The second being the demise of the Cornish Tin Mines, as foreign competition in the production of Tin and later Copper, to such a level made the Cornish Mines uneconomic and rapidly redundant. The miners and their families moved North, seeking employment in a rapidly expanding coal industry in the area.

Both sets of migrants, bringing with them their own religion, culture and way of life which would influence the development of the small hamlet of Murton into a thriving mining village.

As the Coal mine and population grew, the village attracted small businesses and the Woods Terrace area grew to become the main shopping centre. Over the years the village saw the increase of businesses such as a Bakery, Bus Depot and in the sixties a modern coke manufacturing plant.

In 1831 the Sunderland Dock Company, developed a passenger and freight railway line, running from Sunderland to Durham and Murton was given its own railway station, completed in 1835 it was called Murton Junction. The Company opted for fixed haulage engines rather than the early locomotives produced by George Stephenson, because at that time they could better cope with the steep gradients associated with this particular section of line.

Murton Station

Photograph showing a typical fixed haulage engine used at various locations around Murton

Later locomotives proved much better, but as the infrastructure for fixed haulage engines was already in place, the company was stuck with the old fashioned haulage technology, until it was taken over by the North Eastern Railway Company in 1854. 

Murton Station Bridge

Photograph of Murton Railway Station (presently a cycle path to the west of the village)

Woods Terrace

This is a view of Woods Terrace which would become the main shopping centre for Murton. As the population expanded the shops on woods terrace increased to meet demand and offer a greater variation in products. 

Murton Colliery 1900

Photograph of Murton Colliery Circa 1900

Murton has seen its fair share of trials and tribulations, that have characterised its development in relatively modern times, over the last two hundred years. The loss of significant local employment most dramatically with the closure of Hawthorn Coke works and Murton Colliery, but also the loss of the bus depot, bakery and Thomas Brothers Haulage over 20 years ago. This industrial decline was mirrored by population decline, and the village was scarred by the legacy of its industrial past, with many derelict and brown field sites blighting the local landscape.

Aerial photograph circa 1970s showing the Colliery complete with Murton's open air Olympic size swimming pool.
The pool was heated by the cooling water from the main Compressors at the Colliery.

Early in 2000 saw the first shoots of regeneration and a turnaround in the prospects for Murton and surrounding communities, 
the development of the Dalton Retail Park, by ING Real Estate, the development arm of a major European bank.
This major private sector investment on the outskirts of our community has proven to be a catalyst for the biggest transformation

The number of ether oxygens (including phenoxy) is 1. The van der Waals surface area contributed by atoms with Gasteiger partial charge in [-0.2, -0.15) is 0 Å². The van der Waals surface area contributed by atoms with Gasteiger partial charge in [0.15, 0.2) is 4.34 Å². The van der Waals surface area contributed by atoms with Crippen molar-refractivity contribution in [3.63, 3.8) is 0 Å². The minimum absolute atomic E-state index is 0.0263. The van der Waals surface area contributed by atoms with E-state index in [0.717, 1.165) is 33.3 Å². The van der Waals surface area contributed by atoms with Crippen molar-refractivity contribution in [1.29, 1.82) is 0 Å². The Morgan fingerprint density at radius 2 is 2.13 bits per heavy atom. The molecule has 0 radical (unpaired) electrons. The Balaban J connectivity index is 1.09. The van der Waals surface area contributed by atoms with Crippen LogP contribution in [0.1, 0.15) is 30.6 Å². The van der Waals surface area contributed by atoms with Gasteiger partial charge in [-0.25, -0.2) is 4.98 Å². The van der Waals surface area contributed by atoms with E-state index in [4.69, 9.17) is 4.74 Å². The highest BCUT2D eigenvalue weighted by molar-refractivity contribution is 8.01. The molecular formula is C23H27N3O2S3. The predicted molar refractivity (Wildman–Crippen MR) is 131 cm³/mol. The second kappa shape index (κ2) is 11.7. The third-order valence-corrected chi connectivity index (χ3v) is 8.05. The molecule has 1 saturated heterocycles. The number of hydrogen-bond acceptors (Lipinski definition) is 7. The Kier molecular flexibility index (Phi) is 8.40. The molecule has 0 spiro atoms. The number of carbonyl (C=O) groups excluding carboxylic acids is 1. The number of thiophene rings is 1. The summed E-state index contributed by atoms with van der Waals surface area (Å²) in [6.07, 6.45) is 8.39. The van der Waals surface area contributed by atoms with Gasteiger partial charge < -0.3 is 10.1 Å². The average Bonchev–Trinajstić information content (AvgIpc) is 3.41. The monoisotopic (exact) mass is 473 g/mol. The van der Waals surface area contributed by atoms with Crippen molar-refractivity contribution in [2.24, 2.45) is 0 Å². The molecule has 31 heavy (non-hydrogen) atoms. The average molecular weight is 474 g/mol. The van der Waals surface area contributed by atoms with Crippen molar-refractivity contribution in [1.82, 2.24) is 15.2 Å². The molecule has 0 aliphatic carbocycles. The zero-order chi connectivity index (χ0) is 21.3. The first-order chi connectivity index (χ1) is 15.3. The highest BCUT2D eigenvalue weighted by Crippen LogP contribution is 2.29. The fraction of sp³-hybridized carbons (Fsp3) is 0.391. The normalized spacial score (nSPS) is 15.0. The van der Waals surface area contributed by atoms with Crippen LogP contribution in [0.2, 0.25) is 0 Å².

of Murton since the colliery was sunk in 1838.

Aerial photo of Dalton Park, weeks after it opened.

Dalton Park has been instrumental in breathing new life into the village, providing new employment opportunities for local people,
helping to restore confidence in the housing market and putting Murton firmly on the map as a place where once again people
want to live work and bring up their families.

Recent regeneration initiatives have included numerous housing developments on former brown field sites including the bakery, (Broadoaks)
Bus depot, (Dale Park) Thomas Brothers (Fairfield Park), to the rear of woods terrace ,  on the site of the County School (Dene Wood), Wellfield Nursing Home ( Wellfield Court) the construction of the Ribbon Primary School
(adjacent the library on Barnes Road) and a new road by-passing Murton (to the South of Dalton Park and East Moor Estate)
to provide access to a new industrial estate being developed on the former Hawthorn Coke works site.

There are exciting times ahead, with the brand new concept of a network village on the former Murton Colliery site and the
development of a film production and media training facility on land south of Seaham. 

These dramatic achievements for Murton and other former mining communities in the District of Easington have come about from
sustained efforts and an effective partnership between our communities our local M.P. John Cummings and  Grahame Morris who
have effectively lobbied on our behalf and helped to lever down finance from central government and its agencies.

This partnership has been driven by the Members and Officers of Easington District Council, Durham County Council and Murton Parish Council,
without whose active involvement, it would not have been possible to deliver local regeneration schemes, for the benefit of our communities.

The replacement of Easington District and Durham County Councils, by a new Unitary Authority, presents a fresh set of challenges to our elected representatives and officers, to continue the process of regeneration of Murton and neighbouring communities.